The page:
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SUBJECT: Reading notes, 2015 from Roc Nutrition Investigator
Here are answers to reader' questions and notes from other readings related to nutrition, aging, and brains.
In July, I met with Mohsen and Simin Meydani, former and current Director of the Tufts USDA Human Nutrition Research Center on Aging. Here are notes from the Summer newsletter: Healthy food intake increased in high- and low-income countries globally, but so did unhealthy food, with the latter trend outpacing healthy changes… A study in AJCN of 120,000 US health professionals showed that processed and red meat and refined carbs were associated with weight gain, while fish, nuts, and whole grains were associated with weight loss. Full fat dairy like milk, cheese, and butter were not associated with gain, and yogurt was associated with weight loss. If you take vitamin D, you will absorb 32% more if you take it with food with fat. People who get enough sleep have healthier body weights than those who skimp on sleep. Older women who sleep more eat fewer carbs and more unsaturated fats. Kids who slept less ate more saturated fat. If scientists had their say, it would be “less meat, less sugar, and please, eat your veggies.” Half your plate should be green and orange veggies.
readers’ question- nutrition for the thyroid - I found nothing to help the thyroid, except being sure to have enough iodine, which we get in the US using regular salt, which has iodine. Checking the Mayo Clinic site, it claims there is no diet to aid the thyroid. Avoid taking your thyroid hormone at the same time as: Walnuts. Soybean flour, Cottonseed meal, Iron supplements or multivitamins containing iron, Calcium supplements, Antacids that contain aluminum or magnesium, Some ulcer medications, such as sucralfate (Carafate), and some cholesterol-lowering drugs.
Reader question: Does vitamin B1 repel misquitoes? Sorry, no. The authors of a June 2005 review article published in the "Journal of the American Mosquito Control Association" reported that of the scientific studies performed testing B vitamins as repellents, none found them to have significant repellent ability against mosquitoes. An older study suggested it might: Vitamin B1, or thiamin, makes up an important part of the vitamin B complex. While there are conflicting reports within the scientific community regarding whether B1 actually repels insects, researchers believe [but provided no evidence-just an opinion] that it works by producing a skin odor that's not noticeable by humans, but that biting bugs greatly dislike (Pediatric Clinics of North America, 16:191, 1969).
Citrulline caution: a reader notes it is likely to activate viruses like Herpes simplex. "As an occasional sufferer of cold sores caused by the Herpes Simplex virus which as you know lies dormant in the body's nerve cells and is reliant for replication on L Arginine I would be concerned with raising the blood levels of citrulline if one is infected with the Herpes virus. I find that restricting foods that are rich in L Arginine and raising the levels of Lysine in the blood stream through the consumption of Lysine rich foods and supplements is very effective in limiting cold sore outbreaks. A little known danger of the Herpes Simplex virus is that it can infect the eyes and over a period of time will cause loss of vision which happened to a work colleague of mine a number of years ago."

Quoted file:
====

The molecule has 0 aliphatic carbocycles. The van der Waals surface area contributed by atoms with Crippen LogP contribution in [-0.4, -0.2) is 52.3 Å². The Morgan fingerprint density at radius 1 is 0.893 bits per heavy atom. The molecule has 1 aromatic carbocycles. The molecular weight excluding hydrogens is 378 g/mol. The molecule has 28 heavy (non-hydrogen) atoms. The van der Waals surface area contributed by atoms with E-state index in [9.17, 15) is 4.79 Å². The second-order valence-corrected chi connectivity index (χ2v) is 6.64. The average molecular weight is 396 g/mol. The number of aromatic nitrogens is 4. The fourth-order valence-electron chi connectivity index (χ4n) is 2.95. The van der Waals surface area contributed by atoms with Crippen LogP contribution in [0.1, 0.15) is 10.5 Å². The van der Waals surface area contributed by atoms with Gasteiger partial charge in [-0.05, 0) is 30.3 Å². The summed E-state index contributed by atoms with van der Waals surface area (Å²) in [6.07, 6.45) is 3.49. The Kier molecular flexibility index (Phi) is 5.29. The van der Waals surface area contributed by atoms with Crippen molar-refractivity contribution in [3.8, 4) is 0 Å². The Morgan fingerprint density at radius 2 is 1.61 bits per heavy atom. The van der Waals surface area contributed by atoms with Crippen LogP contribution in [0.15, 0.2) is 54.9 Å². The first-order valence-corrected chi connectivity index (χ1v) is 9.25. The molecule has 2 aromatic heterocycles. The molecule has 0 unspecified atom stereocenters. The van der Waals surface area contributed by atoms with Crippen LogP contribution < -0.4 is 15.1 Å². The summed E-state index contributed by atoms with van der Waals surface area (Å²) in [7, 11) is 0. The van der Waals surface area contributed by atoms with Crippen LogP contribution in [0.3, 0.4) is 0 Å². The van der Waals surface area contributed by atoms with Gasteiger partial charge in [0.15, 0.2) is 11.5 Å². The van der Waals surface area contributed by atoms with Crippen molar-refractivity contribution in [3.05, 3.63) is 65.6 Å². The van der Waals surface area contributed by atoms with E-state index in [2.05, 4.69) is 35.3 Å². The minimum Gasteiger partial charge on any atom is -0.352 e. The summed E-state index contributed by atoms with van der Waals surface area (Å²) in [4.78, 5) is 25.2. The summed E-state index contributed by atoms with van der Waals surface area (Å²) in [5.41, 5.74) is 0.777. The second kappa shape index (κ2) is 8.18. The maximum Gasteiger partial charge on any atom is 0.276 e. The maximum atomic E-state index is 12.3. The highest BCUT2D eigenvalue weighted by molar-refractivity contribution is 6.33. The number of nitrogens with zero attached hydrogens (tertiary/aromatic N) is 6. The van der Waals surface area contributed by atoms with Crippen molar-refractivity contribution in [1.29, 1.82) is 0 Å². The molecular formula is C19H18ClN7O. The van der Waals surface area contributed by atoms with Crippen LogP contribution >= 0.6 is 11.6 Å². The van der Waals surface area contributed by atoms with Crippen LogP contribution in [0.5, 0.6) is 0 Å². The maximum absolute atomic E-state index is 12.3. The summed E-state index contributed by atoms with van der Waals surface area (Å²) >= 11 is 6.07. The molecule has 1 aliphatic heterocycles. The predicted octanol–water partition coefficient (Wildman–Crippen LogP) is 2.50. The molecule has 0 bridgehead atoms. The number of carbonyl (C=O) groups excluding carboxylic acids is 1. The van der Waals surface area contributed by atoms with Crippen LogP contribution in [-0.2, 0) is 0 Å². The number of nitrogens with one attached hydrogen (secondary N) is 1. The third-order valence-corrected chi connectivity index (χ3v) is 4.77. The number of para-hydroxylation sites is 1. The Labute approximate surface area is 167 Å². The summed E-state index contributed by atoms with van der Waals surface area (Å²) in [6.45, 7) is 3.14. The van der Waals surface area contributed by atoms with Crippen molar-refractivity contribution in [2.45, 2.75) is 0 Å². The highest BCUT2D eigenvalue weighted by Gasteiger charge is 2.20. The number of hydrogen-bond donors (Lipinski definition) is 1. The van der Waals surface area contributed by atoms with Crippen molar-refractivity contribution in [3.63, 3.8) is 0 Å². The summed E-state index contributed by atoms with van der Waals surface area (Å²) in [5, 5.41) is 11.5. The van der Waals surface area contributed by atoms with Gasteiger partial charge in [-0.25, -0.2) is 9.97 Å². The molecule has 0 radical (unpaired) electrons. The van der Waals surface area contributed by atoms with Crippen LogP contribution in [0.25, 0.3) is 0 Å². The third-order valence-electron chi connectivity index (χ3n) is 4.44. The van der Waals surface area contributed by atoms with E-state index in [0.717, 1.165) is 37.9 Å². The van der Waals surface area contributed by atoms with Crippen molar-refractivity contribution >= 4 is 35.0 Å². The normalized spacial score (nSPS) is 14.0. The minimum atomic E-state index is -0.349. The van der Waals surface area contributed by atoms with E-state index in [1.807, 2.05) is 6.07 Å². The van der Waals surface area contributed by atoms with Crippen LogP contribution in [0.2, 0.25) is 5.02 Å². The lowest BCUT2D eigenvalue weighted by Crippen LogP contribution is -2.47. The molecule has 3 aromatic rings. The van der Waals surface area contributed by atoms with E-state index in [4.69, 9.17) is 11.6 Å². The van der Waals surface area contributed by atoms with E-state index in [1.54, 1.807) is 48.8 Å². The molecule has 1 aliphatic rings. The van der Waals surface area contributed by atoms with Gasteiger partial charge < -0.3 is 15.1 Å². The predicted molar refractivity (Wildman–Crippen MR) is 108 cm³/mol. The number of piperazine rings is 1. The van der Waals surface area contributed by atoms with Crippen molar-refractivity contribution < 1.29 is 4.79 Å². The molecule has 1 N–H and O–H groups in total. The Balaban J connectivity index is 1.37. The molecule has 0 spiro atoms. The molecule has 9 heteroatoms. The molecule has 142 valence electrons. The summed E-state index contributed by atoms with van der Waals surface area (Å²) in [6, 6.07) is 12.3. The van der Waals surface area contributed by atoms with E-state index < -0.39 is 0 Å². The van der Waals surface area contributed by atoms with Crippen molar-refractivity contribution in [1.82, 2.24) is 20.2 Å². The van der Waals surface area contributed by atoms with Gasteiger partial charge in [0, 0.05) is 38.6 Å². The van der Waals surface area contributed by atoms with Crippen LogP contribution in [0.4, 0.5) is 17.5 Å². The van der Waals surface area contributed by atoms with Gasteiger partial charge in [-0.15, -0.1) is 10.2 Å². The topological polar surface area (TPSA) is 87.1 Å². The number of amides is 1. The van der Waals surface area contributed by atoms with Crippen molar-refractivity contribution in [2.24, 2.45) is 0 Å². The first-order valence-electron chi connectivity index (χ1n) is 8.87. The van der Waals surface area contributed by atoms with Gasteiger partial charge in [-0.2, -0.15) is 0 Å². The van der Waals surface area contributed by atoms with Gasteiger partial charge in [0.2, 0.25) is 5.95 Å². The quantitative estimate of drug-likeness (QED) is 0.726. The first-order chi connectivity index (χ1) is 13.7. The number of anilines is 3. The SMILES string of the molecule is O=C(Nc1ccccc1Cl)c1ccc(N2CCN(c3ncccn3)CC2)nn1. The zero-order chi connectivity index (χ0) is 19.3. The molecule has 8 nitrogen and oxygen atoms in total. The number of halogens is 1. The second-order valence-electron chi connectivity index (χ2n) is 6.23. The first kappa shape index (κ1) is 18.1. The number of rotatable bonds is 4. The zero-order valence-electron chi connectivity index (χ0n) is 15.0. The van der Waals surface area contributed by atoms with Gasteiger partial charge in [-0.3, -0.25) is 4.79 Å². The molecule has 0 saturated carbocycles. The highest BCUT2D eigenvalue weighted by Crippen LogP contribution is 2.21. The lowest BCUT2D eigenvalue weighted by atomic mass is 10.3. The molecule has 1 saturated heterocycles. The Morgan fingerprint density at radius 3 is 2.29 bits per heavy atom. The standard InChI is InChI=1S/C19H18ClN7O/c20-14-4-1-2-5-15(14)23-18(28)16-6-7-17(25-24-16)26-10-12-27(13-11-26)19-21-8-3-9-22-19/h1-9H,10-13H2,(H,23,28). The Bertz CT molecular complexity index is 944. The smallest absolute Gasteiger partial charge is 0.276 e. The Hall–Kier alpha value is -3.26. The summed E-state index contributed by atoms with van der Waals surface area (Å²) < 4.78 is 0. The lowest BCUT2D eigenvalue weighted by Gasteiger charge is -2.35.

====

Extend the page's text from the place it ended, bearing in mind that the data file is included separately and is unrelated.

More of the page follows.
Science 3 July 2015 pg 18 - “The liver is your body’s traffic cop” One way obesity does irreversible harm before you notice…A fit 70-kg man will carry about 14 kg of body fat-and only 125 g in the liver. Lots of health problems accompanies fat buildup, including obesity and diabetes. But the liver’s fat doesn’t normally kill. About 1/3 of people with fatty liver disease develop NASH (non-alcoholic steatohepatitis), likely caused by inflammation and oxidative stress. Doctors recommend little but to eat less and exercise more, [though vitamin D and fish oil reduce inflammation and vitamins C and E reduces oxidative stress]. One NASH drug being tested is vitamin E.
From AARP - A study of 140,000 adults in 17 countries found a link between grip strength and death from any cause, esp. heart disease. Grip is likely a marker for physical health, so be sure to get enough exercise.
Science 17 July page 237: How inflammation (caused by four-legged meat and stress that promote chronic low levels of inflammation) causes atherosclerosis: When stimuli persist and inflammation is not resolved, neutrophils and monocytes continue to accumulate, presumably inflicting the irreversible damage that characterizes chronic inflammation. Warnatsch et al. report that neutrophils prime macrophages for inflammatory responses that aggravate atherosclerosis. Thus armed, macrophages present in atherosclerotic plaques carry out inflammatory and plaque-destabilizing functions. Ultimately, these processes induce thrombotic complications that interrupt arterial blood supply to downstream tissues, causing myocardial infarction and stroke.
- Roc, Nutrition Investigator